(September 24-27, 2007)

This popular course is open for students of architecture and planning,
engineering and environmental studies.

For more information >>
http://www.cseindia.org/misc/rwh_coursesept07.htm

----------------------------------

3. Understanding EIA: From screening to decision making
(September 24-28, 2007)

This programme empowers communities, industry representatives and
regulators with tools and technical know-how to actively scrutinise and
participate in the environmental clearance processes of industrial
projects.

Apply online >>
http://www.cseindia.org/programme/in...a/eia_form.htm

----------------------------------

4. City water and waste management: Alternative paradigms
(October 16-19, 2007)

The unique workshop will discuss the urgent need to switch from the
current paradigm of capital, water and material intensive processes of
waste management to a more cost effective, non-sewerage paradigm of
human waste disposal.

For more information >>
http://www.cseindia.org/misc/wastemanagement.htm


===============================

CSE speaks: Bus crisis a result of mismanaged mobility

===============================

The current bus crisis in Delhi is symptomatic of a policy failure to
recognise the role of buses in making cities clean and liveable, says
CSE. The situation can be improved if the institutional and management
systems of the bus service are restructured, bus numbers are augmented,
dedicated bus corridors are built, tax policies related to transport are
reviewed and buses are integrated with other public and mass
transportation systems like the metro.
Read more >>
http://www.cseindia.org/AboutUs/pres...s_20070726.htm


=================================

Questionnaire: Rate your pollution control board

=================================

India's economic development is causing severe environmental problems.
To make matters worse, the country's long-standing policies,
regulations and regulatory institutions, which control environmental
pollution and natural resource degradation, are proving to be ineffective.

Keeping this in mind, CSE has launched a research project, 'Rate your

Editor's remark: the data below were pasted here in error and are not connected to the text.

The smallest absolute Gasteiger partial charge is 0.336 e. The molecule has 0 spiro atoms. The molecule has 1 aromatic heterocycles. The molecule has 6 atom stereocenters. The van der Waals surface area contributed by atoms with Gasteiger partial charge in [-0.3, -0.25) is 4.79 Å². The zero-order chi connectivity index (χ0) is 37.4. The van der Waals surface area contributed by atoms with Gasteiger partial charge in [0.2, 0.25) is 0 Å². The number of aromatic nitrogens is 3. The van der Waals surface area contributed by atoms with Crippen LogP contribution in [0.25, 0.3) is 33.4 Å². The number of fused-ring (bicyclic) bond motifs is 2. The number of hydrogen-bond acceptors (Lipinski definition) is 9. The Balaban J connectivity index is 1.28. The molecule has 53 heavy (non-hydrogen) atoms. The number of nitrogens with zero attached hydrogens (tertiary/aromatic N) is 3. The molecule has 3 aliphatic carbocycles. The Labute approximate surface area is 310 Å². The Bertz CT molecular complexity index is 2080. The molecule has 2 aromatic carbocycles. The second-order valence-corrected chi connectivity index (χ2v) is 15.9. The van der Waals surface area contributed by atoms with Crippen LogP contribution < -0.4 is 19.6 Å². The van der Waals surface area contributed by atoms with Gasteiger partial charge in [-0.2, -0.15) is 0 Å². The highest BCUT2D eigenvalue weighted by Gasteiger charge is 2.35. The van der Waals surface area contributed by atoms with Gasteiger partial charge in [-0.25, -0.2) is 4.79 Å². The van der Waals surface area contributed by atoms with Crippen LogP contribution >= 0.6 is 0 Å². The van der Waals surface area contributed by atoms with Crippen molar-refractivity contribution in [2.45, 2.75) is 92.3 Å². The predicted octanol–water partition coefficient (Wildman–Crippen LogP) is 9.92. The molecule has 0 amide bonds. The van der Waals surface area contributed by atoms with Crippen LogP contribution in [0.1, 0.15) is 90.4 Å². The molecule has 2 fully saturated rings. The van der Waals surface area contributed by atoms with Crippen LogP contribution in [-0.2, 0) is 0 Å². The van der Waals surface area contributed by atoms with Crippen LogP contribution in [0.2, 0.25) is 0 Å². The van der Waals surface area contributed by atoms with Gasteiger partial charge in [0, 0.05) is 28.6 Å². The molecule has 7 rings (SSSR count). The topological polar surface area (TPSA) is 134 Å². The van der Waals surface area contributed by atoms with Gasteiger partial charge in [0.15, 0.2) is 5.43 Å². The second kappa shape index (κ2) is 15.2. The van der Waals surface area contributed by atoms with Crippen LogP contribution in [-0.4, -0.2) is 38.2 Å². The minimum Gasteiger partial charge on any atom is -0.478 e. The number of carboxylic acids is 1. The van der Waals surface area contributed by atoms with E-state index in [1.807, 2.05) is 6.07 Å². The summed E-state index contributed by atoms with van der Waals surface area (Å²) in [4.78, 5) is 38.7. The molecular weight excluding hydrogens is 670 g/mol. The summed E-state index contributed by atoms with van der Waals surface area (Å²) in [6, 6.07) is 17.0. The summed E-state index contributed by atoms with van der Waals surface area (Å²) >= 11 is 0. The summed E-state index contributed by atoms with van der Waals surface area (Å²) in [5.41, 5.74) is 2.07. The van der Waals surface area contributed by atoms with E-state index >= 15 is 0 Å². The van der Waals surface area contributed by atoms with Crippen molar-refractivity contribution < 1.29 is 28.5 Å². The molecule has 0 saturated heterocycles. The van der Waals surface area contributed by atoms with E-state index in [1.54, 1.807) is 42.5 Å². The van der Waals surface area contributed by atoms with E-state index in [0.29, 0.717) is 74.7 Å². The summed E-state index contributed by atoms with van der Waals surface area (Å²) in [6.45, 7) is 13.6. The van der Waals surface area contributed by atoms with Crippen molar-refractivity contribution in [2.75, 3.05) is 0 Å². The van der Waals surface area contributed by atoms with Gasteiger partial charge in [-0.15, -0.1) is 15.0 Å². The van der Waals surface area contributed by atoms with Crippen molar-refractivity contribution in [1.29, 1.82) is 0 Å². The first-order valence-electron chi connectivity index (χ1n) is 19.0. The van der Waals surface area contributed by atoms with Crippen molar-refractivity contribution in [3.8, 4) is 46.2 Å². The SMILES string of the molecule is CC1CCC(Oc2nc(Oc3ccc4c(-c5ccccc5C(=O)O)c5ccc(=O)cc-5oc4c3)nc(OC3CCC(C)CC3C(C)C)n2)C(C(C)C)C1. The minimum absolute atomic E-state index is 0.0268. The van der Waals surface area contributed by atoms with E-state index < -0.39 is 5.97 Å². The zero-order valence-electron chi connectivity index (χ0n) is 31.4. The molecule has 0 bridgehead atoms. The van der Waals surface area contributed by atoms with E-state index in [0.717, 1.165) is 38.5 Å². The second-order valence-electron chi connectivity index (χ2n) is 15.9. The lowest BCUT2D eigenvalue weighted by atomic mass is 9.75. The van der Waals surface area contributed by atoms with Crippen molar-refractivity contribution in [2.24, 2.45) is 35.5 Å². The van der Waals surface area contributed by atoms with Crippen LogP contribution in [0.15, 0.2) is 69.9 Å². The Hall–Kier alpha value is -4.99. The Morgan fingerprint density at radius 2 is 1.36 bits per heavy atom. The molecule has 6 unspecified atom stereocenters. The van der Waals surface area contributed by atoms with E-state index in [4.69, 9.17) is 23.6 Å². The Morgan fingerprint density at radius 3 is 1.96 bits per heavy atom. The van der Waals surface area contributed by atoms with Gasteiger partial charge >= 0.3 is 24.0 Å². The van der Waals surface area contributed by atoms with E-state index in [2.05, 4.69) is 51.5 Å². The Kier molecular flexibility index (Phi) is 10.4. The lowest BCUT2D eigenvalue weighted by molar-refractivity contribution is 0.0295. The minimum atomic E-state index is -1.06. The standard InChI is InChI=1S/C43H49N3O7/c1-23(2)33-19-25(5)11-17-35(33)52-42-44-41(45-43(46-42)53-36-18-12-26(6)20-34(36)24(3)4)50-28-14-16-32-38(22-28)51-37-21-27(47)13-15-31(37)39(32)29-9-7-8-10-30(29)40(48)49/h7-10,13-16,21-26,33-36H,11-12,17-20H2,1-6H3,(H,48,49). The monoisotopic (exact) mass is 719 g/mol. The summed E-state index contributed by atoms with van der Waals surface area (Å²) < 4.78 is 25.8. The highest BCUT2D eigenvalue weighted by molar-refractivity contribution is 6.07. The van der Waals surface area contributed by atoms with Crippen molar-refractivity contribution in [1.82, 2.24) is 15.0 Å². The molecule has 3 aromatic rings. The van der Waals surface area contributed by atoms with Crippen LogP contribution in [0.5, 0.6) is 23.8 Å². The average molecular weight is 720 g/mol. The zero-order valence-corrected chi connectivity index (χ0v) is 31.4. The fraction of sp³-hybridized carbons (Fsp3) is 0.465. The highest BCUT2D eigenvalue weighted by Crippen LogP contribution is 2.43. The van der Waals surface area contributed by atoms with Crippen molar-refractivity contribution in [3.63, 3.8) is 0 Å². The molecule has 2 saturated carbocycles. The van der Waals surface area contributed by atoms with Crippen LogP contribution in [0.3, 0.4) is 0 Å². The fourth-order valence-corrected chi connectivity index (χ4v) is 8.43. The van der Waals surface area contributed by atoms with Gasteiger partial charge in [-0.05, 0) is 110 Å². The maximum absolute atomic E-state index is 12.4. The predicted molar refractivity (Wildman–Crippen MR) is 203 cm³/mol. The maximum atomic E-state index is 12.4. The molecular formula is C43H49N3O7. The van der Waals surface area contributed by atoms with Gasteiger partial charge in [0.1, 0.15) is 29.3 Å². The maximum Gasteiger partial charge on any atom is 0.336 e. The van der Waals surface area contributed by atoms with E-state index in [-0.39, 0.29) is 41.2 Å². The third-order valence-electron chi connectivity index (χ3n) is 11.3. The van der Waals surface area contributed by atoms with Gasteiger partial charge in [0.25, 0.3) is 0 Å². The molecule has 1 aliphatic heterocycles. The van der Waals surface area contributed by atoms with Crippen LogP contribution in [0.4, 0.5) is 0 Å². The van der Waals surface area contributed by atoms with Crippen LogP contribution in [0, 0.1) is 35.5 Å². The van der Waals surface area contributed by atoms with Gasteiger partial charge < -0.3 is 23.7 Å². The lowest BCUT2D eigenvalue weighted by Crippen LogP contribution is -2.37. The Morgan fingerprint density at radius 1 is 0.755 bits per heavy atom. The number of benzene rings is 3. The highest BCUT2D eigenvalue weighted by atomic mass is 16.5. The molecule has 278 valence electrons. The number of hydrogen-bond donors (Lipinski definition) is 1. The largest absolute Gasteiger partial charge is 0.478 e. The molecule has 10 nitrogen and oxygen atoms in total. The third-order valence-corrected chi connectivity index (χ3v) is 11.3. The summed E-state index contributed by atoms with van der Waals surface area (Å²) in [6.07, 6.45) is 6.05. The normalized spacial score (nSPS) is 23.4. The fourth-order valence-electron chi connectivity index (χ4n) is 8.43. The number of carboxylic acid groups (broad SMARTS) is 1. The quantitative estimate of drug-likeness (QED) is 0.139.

pollution control board', which seeks to identify strengths, weaknesses
and gaps in the country's existing environmental regulatory regime.

We request all industries and civil society members who work or interact
with pollution control boards to share their views and experiences with
us by filling a questionnaire.

Fill online questionnaire >>
http://www.cseindia.org/programme/in...estionnair.htm


==============================

Job openings: Designers needed for Down To Earth magazine

==============================

CSE needs designers/senior designers for Down To Earth magazine.
Candidates should be adept at transforming hardcore research information
into friendly packages, and must be familiar with QuarkXpress and
Photoshop. Should also be comfortable working in a Macintosh
environment. Work experience of atleast three years is a must.

E-mail resume to


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About this e-mail

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You are receiving this newsletter because you have asked to be included
in our list, attended a CSE event or requested information. To stop
receiving this e-bulletin, please e-mail: with the
word 'unsubscribe' in the subject. CSE is an independent, public
interest organisation that was established in 1982 by Anil Agarwal, a
pioneer of India's environmental movement. CSE's mandate is to research,
communicate and promote sustainable development with equity,
participation and democracy.
Contact CSE: http://www.cseindia.org/aboutus/feedback.htm
E-mail: <cse@cseindia.org>
Privacy policy: http://www.cseindia.org/misc/privacy.htm
Address: 41, Tughlakabad Institutional Area, New Delhi - 110062